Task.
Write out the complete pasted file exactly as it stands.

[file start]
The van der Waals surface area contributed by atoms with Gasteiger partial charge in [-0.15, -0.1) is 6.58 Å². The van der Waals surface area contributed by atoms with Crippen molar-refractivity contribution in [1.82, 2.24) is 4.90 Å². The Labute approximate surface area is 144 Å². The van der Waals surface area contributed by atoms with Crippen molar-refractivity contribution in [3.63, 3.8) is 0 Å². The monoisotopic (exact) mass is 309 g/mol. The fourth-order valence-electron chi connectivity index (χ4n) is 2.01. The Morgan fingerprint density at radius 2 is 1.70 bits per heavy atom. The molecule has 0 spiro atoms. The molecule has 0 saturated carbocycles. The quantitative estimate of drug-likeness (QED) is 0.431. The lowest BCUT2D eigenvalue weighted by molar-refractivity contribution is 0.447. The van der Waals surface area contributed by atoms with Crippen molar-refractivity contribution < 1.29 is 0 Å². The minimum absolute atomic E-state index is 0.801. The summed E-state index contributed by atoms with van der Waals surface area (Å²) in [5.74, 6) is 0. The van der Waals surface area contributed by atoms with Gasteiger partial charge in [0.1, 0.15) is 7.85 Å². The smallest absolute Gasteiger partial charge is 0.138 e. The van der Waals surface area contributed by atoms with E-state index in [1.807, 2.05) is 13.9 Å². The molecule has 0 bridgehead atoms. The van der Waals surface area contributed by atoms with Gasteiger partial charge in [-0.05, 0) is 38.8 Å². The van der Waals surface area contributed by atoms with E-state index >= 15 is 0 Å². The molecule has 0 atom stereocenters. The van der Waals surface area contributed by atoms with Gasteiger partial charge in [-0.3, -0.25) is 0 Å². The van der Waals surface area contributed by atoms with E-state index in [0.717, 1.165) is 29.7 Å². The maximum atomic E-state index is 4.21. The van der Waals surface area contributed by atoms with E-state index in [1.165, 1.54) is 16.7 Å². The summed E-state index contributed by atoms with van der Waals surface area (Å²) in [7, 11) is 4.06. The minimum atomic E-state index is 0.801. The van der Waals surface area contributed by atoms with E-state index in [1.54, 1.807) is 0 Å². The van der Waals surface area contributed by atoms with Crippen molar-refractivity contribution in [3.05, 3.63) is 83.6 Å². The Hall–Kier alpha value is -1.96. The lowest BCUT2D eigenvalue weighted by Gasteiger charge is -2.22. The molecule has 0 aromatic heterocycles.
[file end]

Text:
The van der Waals surface area contributed by atoms with Gasteiger partial charge in [-0.15, -0.1) is 6.58 Å². The van der Waals surface area contributed by atoms with Crippen molar-refractivity contribution in [1.82, 2.24) is 4.90 Å². The Labute approximate surface area is 144 Å². The van der Waals surface area contributed by atoms with Crippen molar-refractivity contribution in [3.63, 3.8) is 0 Å². The monoisotopic (exact) mass is 309 g/mol. The fourth-order valence-electron chi connectivity index (χ4n) is 2.01. The Morgan fingerprint density at radius 2 is 1.70 bits per heavy atom. The molecule has 0 spiro atoms. The molecule has 0 saturated carbocycles. The quantitative estimate of drug-likeness (QED) is 0.431. The lowest BCUT2D eigenvalue weighted by molar-refractivity contribution is 0.447. The van der Waals surface area contributed by atoms with Crippen molar-refractivity contribution < 1.29 is 0 Å². The minimum absolute atomic E-state index is 0.801. The summed E-state index contributed by atoms with van der Waals surface area (Å²) in [5.74, 6) is 0. The van der Waals surface area contributed by atoms with Gasteiger partial charge in [0.1, 0.15) is 7.85 Å². The smallest absolute Gasteiger partial charge is 0.138 e. The van der Waals surface area contributed by atoms with E-state index in [1.807, 2.05) is 13.9 Å². The molecule has 0 bridgehead atoms. The van der Waals surface area contributed by atoms with Gasteiger partial charge in [-0.05, 0) is 38.8 Å². The van der Waals surface area contributed by atoms with E-state index >= 15 is 0 Å². The molecule has 0 atom stereocenters. The van der Waals surface area contributed by atoms with Gasteiger partial charge in [-0.3, -0.25) is 0 Å². The van der Waals surface area contributed by atoms with E-state index in [0.717, 1.165) is 29.7 Å². The maximum atomic E-state index is 4.21. The van der Waals surface area contributed by atoms with E-state index in [1.165, 1.54) is 16.7 Å². The summed E-state index contributed by atoms with van der Waals surface area (Å²) in [7, 11) is 4.06. The minimum atomic E-state index is 0.801. The van der Waals surface area contributed by atoms with E-state index in [1.54, 1.807) is 0 Å². The van der Waals surface area contributed by atoms with Crippen molar-refractivity contribution in [3.05, 3.63) is 83.6 Å². The Hall–Kier alpha value is -1.96. The lowest BCUT2D eigenvalue weighted by Gasteiger charge is -2.22. The molecule has 0 aromatic heterocycles.